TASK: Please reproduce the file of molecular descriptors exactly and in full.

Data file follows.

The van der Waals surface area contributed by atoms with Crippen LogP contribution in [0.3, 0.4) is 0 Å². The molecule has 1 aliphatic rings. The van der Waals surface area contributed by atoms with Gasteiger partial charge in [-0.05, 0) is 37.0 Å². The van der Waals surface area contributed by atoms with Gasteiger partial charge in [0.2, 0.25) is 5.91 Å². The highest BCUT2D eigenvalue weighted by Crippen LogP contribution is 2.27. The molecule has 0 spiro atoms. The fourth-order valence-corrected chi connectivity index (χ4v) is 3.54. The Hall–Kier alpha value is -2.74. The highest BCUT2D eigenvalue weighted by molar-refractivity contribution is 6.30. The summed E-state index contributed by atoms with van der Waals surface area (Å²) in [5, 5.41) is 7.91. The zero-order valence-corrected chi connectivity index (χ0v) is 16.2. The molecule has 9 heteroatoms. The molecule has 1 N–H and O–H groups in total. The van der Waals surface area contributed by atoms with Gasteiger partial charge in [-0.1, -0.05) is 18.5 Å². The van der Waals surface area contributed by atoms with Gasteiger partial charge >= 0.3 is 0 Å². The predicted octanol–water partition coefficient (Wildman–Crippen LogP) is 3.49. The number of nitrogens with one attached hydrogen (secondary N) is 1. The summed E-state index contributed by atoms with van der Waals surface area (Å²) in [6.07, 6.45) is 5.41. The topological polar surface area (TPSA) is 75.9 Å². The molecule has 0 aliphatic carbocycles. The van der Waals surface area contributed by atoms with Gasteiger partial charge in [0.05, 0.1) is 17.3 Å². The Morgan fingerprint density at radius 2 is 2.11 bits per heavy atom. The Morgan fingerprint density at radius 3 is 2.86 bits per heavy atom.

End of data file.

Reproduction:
The van der Waals surface area contributed by atoms with Crippen LogP contribution in [0.3, 0.4) is 0 Å². The molecule has 1 aliphatic rings. The van der Waals surface area contributed by atoms with Gasteiger partial charge in [-0.05, 0) is 37.0 Å². The van der Waals surface area contributed by atoms with Gasteiger partial charge in [0.2, 0.25) is 5.91 Å². The highest BCUT2D eigenvalue weighted by Crippen LogP contribution is 2.27. The molecule has 0 spiro atoms. The fourth-order valence-corrected chi connectivity index (χ4v) is 3.54. The Hall–Kier alpha value is -2.74. The highest BCUT2D eigenvalue weighted by molar-refractivity contribution is 6.30. The summed E-state index contributed by atoms with van der Waals surface area (Å²) in [5, 5.41) is 7.91. The zero-order valence-corrected chi connectivity index (χ0v) is 16.2. The molecule has 9 heteroatoms. The molecule has 1 N–H and O–H groups in total. The van der Waals surface area contributed by atoms with Gasteiger partial charge in [-0.1, -0.05) is 18.5 Å². The van der Waals surface area contributed by atoms with Gasteiger partial charge >= 0.3 is 0 Å². The predicted octanol–water partition coefficient (Wildman–Crippen LogP) is 3.49. The number of nitrogens with one attached hydrogen (secondary N) is 1. The summed E-state index contributed by atoms with van der Waals surface area (Å²) in [6.07, 6.45) is 5.41. The topological polar surface area (TPSA) is 75.9 Å². The molecule has 0 aliphatic carbocycles. The van der Waals surface area contributed by atoms with Gasteiger partial charge in [0.05, 0.1) is 17.3 Å². The Morgan fingerprint density at radius 2 is 2.11 bits per heavy atom. The Morgan fingerprint density at radius 3 is 2.86 bits per heavy atom.